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“Won’t Commit Suicide, Will Fight For Our Land,” Say Maha Farmers

‘We work hard on it, we grow our crops on it, we have owned it for generations, it is ours,’ says Shikkubai Wagle.

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3 min read
A woman protester carried her three-year-old and marched to Mumbai from Nashik.
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Shikkubai Wagle has her feed bandaged due to blisters after walking 180 kms.
Shikkubai Wagle has her feed bandaged due to blisters after walking 180 kms.
(Photo Courtesy: The Quint/Ankita Sinha)

Shikkubai Wagle, aged 62, looked distinctly uncomfortable as she sat with her family members in the scorching heat of Mumbai’s Azad Maidan. She marched all the way from Nashik with over 30,000 farmers. The extreme heat and exhaustion have taken a toll on her feet, which are now bandaged, after they were covered in blisters.

But despite the pain, she is certain about one thing – she won’t budge from Mumbai till the land she and her forefathers lived in, and cultivate crops in till today, are officially handed over to her.

My slippers broke on the way, and the ground was very hot, but I couldn’t just stop there. I want to ask the Government to give me and my family our land. We work hard on it, we grow our crops on it, we have owned it for generations, it is ours. We want it to be ours on paper as well. In addition to this, we also want a monthly pension.
Shikkubai Wagle, farmer
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Shikkubai’s demands resonate with all the other Adivasis sitting around her in Azad Maidan. Barely at an arm’s distance from her, 11-year-old Samarth nods in approval.

Eleven-year-old Samarth walked 180 km with his grandparents.
Eleven-year-old Samarth walked 180 km with his grandparents.
(Photo Courtesy: The Quint/Ankita Sinha)
I’m from Varkhed district and I am the son of a farmer. I walked here all the way with my parents and grandparents from Nashik. It was very difficult to walk all the way to Mumbai, but we made it. 
Samarth, farmer’s son
Farmers sit under the shade and hear their representatives speak at Azad Maidan.
Farmers sit under the shade and hear their representatives speak at Azad Maidan.
(Photo Courtesy: The Quint/Ankita Sinha)

While loan waiver is a key issue among farmers who marched to Mumbai, most belonging to the tribal community are not even entitled to a loan. Despite living and cultivating on acres of land for decades, Maharashtra’s Adivasis have no legal record of ownership of their land. This, despite the Recognition of Forest Rights Act being implemented back in 2006.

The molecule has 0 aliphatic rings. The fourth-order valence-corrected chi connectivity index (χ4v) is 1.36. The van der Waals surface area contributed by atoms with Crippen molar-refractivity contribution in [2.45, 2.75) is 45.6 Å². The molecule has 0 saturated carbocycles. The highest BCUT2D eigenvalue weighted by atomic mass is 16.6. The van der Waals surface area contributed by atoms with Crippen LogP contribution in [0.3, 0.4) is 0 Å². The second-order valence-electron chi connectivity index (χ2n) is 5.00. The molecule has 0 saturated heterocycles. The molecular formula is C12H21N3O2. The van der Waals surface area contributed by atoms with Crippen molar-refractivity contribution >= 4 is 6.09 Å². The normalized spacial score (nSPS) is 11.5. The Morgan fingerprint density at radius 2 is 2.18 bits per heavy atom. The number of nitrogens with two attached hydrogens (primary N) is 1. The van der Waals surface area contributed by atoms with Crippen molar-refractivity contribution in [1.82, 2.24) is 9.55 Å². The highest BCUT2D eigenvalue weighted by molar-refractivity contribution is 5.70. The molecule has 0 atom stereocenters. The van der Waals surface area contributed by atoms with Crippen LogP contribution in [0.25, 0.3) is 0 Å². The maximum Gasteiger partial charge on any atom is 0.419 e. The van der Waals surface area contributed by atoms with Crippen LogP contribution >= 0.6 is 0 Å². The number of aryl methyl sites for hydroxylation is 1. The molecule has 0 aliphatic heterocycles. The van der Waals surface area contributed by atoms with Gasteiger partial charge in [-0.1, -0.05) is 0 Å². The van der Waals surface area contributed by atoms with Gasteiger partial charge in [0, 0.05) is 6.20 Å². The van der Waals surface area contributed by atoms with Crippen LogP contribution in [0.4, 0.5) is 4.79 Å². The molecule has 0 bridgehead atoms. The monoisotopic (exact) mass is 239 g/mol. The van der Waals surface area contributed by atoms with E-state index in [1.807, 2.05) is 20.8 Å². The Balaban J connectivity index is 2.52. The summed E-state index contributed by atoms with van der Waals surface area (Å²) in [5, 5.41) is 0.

Farmers wait for their breakfast at Azad Maidan.
Farmers wait for their breakfast at Azad Maidan.
(Photo Courtesy: The Quint/Ankita Sinha)

Eighty-five-year-old Kamli Bahota, a farmer from Palghar, has been fighting for ownership title of her five acre farm where she cultivates rice, Jawar, Urad and Tur dal.

Kamli Bahota has taken her fight to ministers in Delhi, Nashik, Nagpur and now Mumbai.
Kamli Bahota has taken her fight to ministers in Delhi, Nashik, Nagpur and now Mumbai.
(Photo Courtesy: The Quint/Ankita Sinha)
I have been fighting to get our land registered in our name for 40 years now. Forest officers trouble us a lot. They say, this is not our plot and we must leave. I went to Delhi twice, and to Nashik, Nagpur and now I’m in Mumbai to plead with the Ministers to help us. Our land is like our mother, what will we eat without it? How will we live without it?
Kamli Bahota, Farmer
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Fifty-eight-year-old Devidas Bhuple owns the land where he cultivates onion crops, he is, however, struggling to repay loans worth Rs 40,000. He was initially very hopeful after Chief Minister Devendra Fadnavis announced a loan waiver last June, but hope has dwindled fast.

Devidas Bhuple (Middle) raises slogans along with other farmers from his village.
Devidas Bhuple (Middle) raises slogans along with other farmers from his village.
(Photo Courtesy: The Quint/Ankita Sinha)
They haven’t even waived off Re 1 from my loans. The authorities ask us to go to the bank and inquire, banks say they haven’t received any message from the higher-ups, but there’s nothing. They just make promises but do nothing. Those of us cultivating onions, have been suffering losses for five-six years now. We don’t even recover our expense. Farmers have no choice but to commit suicide because of this. But today, we will not commit suicide. We will make the government accountable and demand what we deserve.
Devidas Bhuple, Farmer

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